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50 Looks Good On Archaeology
SFU’s Archaeology kicks off its 50th anniversary placing number one in Canada and 17th worldwide in the QS World University Rankings. It marks the past five decades with triumphs in scientific research, far-reaching global impacts, and meaningful Indigenous collaborations that have revolutionized the field.
The department distinguishes itself from others in North America as a standalone program within SFU’s Faculty of Environment rather than the typical joining with anthropology units. This distinction supports its scientific emphasis, encourages interdisciplinary learning, and enables faculty to have broader specializations.
Building a foundation
Credit for this design belongs to visionary Roy Carlson, the inaugural Chair of the department. One of the ways he animated this vison was boldly hiring Erle Nelson, a nuclear physicist to build a Liquid Scintillation Counting (LSC) laboratory. Nelson had a long-standing interest in archaeology and saw an opportunity for nuclear physics to inform radiocarbon dating and isotope analysis that paved an unconventional path to success as an archaeologist.
Most famously, his use of accelerated mass spectrometry (AMS) became the standard technique still used today in dating archaeological artifacts and organic samples. This innovation allowed for accurate findings while using smaller samples, helping to better preserve artifacts while making research more accessible.
Nelson’s innovations helped place the young department on the map and set the tone for 50 years of success in research and teaching.
Expanding the discipline
Decades later, the LSC lab, now the Archaeology Isotope Laboratory, is led by Mike Richards, a Canada Research Chair and former undergraduate student of Erle. Richards is making hefty archaeological advancements of his own. His current research involves identifying next-generation isotopic fingerprinting techniques for forensic, archaeological and climactic research but he still recalls the impact Nelson made as a teacher.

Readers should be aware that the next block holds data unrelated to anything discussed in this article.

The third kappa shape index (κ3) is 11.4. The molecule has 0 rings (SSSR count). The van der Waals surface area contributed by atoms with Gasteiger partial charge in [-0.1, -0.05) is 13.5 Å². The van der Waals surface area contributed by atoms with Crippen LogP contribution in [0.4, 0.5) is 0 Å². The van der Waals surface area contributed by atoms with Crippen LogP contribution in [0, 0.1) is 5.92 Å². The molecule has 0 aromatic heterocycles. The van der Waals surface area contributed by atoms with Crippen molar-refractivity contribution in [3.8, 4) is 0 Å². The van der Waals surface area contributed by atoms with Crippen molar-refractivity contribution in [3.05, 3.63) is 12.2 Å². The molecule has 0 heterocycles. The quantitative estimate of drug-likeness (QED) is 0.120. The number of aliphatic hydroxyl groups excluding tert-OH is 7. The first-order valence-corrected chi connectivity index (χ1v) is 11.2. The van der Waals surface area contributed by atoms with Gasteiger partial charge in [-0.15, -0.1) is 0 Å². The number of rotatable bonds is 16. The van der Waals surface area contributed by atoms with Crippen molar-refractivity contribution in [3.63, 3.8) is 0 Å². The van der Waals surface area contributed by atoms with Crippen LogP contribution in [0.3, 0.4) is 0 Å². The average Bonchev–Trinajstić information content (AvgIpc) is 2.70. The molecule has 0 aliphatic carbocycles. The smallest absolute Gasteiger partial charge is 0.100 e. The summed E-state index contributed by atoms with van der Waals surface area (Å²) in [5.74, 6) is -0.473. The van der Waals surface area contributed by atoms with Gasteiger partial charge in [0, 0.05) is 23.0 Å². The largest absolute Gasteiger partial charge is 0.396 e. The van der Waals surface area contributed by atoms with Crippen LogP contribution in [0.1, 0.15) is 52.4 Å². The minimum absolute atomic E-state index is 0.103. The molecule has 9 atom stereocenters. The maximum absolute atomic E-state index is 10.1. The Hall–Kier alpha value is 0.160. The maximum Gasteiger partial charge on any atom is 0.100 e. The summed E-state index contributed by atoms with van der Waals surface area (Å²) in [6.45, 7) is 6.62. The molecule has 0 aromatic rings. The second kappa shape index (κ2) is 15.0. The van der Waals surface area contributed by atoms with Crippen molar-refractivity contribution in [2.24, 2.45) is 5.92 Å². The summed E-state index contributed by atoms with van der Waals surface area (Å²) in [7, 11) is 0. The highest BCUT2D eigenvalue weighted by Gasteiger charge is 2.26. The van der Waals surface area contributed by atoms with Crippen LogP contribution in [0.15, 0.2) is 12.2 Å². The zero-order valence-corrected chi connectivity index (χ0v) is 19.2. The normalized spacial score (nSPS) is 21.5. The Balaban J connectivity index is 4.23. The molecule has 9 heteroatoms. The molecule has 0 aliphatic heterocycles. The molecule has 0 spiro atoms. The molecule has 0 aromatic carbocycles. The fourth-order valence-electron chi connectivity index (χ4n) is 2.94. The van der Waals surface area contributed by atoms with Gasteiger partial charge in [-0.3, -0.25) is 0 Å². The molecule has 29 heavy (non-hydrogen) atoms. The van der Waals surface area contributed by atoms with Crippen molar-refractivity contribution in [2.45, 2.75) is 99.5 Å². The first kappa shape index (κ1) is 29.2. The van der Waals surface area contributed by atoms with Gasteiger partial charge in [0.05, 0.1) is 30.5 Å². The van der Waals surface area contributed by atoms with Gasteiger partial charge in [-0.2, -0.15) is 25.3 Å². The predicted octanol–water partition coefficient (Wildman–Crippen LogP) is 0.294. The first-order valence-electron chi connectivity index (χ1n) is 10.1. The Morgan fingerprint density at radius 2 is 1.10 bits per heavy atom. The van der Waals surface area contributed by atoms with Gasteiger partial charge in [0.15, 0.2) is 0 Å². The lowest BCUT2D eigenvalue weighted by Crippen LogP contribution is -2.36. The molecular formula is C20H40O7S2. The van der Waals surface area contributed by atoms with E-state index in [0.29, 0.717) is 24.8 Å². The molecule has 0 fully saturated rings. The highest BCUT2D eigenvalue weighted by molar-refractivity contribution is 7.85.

“For a student, it was amazing to be taught by someone at the top of their field with a strong scientific perspective,” says Richards.
Richards’s lab members still use techniques Nelson developed to measure a wide range of archaeological, forensic, and modern samples. Richards in particular uses isotope analysis and radiocarbon dating to look at human and neanderthal remains to better understand how people's diets have changed over time and more.
“Another interesting application is the work we do in forensics with the coroner's office. When human remains are found there's always the question of whether they are recent or archaeological. We can answer that.”
Kudos to the visionaries
As a faculty member who now conducts research and teaches undergraduate students, Richards applauds the unique choices the department made early on when they hired Neslon.
“Nowadays there is no way a physicist would get hired in an archeology or anthropology department. That was definitely a bold and unique approach to take,” says Richards. It is also an excellent example of how interdisciplinary learning and thinking can solve complex problems and break new ground for research and understanding.
The scientific emphasis planted by Erle is an aspect of the department that Richards holds in high regard. Not only is SFU one of very few standalone archaeology programs in North America, but it allows its members to hold a level of specialization that is rare in the field.
“With this kind of scientific approach or archaeometry as Nelson called it, you can really work all over the world. SFU Archaeology is really good at that and the students get a really good chance to take advanced courses that in an anthropology department you would never take.”
This is the first feature in a series celebrating Archaeology’s accomplishments over the past 50 years.